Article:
Event on Ethan Mills’ “Three Pillars of Skepticism in Classical Indian Philosophy”

Readers who are in Singapore may be interested in an upcoming book discussion hosted by the Bras Basah Open and Yale-NUS College, on Thursday, 7 March 2019 from 20:00-22:00 UTC+08. From the Facebook Event description: This is a discussion on Continue reading Event on Ethan Mills’ “Three Pillars of Skepticism in Classical Indian Philosophy”

“Indian philosophy” vs. “Buddhist ethics”

It is not especially controversial to say that ethics is a branch of philosophy. I’ve occasionally heard people dispute that claim, but mostly on the grounds that ethics extends beyond philosophy per se, to narrative and the like; few would Continue reading “Indian philosophy” vs. “Buddhist ethics”

The psychological case for disengaged Buddhism

My project on disengaged Buddhism has now been submitted to a journal. It’s undergone several revisions by this point. One of the most important such revisions was suggested unanimously by BU’s magnificent CURA seminar. In an earlier draft had attempted Continue reading The psychological case for disengaged Buddhism

Ethics of disposition, not decision

I’ve been thinking further on the decision/capacity distinction first articulated by Andrew Ollett, and I want to take a further step. So far Andrew and I have merely acknowledged the existence of this distinction – identifying different thinkers on either Continue reading Ethics of disposition, not decision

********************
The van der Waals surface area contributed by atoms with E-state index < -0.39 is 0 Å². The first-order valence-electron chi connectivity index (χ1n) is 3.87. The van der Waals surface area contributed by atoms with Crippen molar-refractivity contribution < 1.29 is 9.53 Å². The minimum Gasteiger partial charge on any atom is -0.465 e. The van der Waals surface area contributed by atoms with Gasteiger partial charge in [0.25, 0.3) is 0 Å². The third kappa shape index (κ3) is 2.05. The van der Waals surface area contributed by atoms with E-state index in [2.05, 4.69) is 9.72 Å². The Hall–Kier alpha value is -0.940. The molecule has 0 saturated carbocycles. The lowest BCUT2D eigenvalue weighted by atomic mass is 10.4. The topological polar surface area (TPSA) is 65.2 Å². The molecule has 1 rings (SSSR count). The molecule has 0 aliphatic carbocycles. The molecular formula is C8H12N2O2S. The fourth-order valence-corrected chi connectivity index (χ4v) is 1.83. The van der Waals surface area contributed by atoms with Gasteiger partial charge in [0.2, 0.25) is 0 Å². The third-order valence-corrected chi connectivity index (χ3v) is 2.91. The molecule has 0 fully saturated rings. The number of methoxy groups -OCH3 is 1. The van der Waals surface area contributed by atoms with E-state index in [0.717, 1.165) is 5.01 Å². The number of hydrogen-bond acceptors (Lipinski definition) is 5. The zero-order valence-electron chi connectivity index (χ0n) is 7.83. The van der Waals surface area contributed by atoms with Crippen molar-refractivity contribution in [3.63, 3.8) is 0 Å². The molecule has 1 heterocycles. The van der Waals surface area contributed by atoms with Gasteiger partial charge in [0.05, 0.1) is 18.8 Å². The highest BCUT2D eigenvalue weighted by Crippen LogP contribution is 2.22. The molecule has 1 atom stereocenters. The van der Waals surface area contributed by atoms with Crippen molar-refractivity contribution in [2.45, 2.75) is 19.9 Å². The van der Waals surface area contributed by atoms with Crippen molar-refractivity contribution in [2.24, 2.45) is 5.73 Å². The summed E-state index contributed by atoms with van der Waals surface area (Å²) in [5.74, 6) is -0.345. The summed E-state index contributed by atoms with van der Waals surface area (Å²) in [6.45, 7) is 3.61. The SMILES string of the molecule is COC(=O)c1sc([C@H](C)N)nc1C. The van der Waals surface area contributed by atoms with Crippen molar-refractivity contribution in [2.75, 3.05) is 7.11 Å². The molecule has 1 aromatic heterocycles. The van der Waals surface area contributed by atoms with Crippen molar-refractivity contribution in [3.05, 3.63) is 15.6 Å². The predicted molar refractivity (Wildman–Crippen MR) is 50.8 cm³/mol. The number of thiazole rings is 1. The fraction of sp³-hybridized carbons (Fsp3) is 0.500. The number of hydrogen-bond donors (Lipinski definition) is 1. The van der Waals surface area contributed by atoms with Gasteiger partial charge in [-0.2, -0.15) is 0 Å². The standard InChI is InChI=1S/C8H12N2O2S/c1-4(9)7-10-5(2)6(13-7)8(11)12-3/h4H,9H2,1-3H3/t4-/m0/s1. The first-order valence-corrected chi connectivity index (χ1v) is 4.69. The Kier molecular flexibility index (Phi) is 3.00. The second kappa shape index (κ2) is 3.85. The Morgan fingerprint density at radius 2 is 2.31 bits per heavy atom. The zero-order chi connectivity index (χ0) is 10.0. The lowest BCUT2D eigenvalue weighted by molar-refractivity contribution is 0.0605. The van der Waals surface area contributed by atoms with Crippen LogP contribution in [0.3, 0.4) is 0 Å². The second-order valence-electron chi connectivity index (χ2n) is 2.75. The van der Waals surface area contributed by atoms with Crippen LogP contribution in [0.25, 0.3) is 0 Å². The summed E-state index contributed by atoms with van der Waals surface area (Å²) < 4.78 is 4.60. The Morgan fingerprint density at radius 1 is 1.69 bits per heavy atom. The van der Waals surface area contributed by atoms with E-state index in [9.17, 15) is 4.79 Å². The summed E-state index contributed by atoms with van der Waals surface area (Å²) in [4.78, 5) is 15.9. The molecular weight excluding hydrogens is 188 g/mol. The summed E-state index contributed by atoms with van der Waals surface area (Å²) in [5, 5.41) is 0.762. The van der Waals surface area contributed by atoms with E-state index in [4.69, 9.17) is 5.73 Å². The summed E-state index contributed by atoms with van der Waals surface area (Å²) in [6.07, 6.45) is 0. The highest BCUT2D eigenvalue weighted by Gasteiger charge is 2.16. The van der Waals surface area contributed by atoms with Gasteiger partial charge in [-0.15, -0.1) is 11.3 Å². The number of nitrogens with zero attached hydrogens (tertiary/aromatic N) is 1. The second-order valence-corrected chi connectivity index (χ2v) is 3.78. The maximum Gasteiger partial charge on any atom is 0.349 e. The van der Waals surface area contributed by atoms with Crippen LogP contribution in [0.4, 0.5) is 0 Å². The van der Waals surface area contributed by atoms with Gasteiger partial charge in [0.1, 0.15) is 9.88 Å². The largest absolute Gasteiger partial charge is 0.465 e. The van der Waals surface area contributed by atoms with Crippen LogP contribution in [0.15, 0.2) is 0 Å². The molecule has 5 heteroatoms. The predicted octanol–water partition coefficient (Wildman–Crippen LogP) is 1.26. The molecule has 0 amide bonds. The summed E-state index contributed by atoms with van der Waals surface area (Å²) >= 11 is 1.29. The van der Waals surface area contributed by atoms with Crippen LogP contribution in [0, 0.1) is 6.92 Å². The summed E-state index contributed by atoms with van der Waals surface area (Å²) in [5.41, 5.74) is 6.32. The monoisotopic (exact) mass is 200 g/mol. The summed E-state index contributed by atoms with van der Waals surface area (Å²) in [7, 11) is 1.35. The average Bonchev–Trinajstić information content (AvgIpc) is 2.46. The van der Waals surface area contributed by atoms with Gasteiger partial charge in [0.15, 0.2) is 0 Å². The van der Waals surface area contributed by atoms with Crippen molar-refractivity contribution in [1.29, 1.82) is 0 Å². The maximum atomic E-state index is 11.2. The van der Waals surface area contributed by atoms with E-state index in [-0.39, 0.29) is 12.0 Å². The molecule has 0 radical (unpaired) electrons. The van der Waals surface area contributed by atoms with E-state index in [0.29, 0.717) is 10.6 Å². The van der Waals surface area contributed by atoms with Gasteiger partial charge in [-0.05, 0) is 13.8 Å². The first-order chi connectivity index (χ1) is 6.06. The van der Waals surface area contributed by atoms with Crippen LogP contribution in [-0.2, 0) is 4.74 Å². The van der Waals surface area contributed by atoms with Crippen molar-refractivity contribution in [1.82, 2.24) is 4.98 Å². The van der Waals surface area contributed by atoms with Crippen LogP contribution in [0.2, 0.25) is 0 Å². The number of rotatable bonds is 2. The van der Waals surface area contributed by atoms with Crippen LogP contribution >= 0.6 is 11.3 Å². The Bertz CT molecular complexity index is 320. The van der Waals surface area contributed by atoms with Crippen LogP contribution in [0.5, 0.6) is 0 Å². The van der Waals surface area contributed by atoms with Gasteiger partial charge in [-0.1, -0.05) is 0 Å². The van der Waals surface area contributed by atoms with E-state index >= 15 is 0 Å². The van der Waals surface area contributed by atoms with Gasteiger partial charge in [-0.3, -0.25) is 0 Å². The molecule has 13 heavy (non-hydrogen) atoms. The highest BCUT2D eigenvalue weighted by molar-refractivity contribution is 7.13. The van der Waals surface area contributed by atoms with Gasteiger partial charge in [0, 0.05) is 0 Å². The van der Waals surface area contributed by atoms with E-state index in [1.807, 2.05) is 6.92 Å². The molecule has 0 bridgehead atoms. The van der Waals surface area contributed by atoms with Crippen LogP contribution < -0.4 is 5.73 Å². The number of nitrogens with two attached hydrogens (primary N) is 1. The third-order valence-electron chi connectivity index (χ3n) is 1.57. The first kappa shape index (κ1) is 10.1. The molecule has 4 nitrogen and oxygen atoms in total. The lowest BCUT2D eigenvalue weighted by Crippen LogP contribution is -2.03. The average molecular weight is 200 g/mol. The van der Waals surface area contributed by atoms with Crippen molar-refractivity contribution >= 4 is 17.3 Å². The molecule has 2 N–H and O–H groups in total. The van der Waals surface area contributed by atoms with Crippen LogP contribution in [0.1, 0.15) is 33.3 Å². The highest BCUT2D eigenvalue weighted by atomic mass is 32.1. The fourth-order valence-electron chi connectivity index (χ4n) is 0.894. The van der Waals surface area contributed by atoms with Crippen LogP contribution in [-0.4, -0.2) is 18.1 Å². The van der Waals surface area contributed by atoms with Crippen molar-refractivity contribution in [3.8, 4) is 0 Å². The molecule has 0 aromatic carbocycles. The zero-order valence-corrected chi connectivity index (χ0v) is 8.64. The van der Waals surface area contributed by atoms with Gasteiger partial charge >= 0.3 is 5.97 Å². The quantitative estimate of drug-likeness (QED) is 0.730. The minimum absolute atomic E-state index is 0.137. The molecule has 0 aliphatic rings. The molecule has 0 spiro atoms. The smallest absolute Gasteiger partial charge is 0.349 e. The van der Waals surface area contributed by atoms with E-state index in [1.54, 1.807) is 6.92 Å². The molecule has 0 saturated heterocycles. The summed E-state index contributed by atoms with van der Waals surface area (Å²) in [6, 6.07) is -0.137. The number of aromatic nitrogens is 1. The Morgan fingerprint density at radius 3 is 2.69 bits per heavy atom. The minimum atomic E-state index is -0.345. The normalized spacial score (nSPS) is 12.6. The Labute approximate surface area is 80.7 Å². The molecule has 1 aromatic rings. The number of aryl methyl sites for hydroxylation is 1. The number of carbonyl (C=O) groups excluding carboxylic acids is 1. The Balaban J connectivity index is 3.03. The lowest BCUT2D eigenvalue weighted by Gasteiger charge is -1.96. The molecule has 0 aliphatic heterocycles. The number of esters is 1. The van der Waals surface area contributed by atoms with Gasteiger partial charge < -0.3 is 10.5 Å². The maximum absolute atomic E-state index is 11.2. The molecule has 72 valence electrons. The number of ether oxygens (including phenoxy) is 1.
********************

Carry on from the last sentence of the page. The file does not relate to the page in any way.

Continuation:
Ultimate and conventional truth in Wilfrid Sellars

Let me begin with a guessing game, for those readers who consider themselves relatively widely read in philosophy. I am thinking of a text that examines two different views of human beings. It examines on one hand the view that Continue reading Ultimate and conventional truth in Wilfrid Sellars

Naturalizing Śāntideva’s eudaimonism

My disagreements with Charles Goodman continue with his contribution to Jake Davis’s thought-provoking volume A Mirror Is For Reflection. (I’ve previously written about Jan Westerhoff’s chapter in the same book.) Just like Westerhoff, Charles is exploring the important question of Continue reading Naturalizing Śāntideva’s eudaimonism

Reflections on the Hamburg “Buddhism and Scepticism” Workshop

On Nov. 14-16, 2017 I attended a workshop called “Buddhism and Scepticism: Historical, Philosophical, and Comparative Approaches” held at the University of Hamburg. It was sponsored by the Numata Center for Buddhist Studies and the Maimonides Center for Advanced Studies Continue reading Reflections on the Hamburg “Buddhism and Scepticism” Workshop

Karmic punishment is not a good thing

I’m continuing to examine Justin Whitaker‘s interpretation of Pali Buddhist ethics as Kantian moral law. I argued last time that the concept of dhamma does not serve in these texts as a universal, trans-human moral law. Here I want to Continue reading Karmic punishment is not a good thing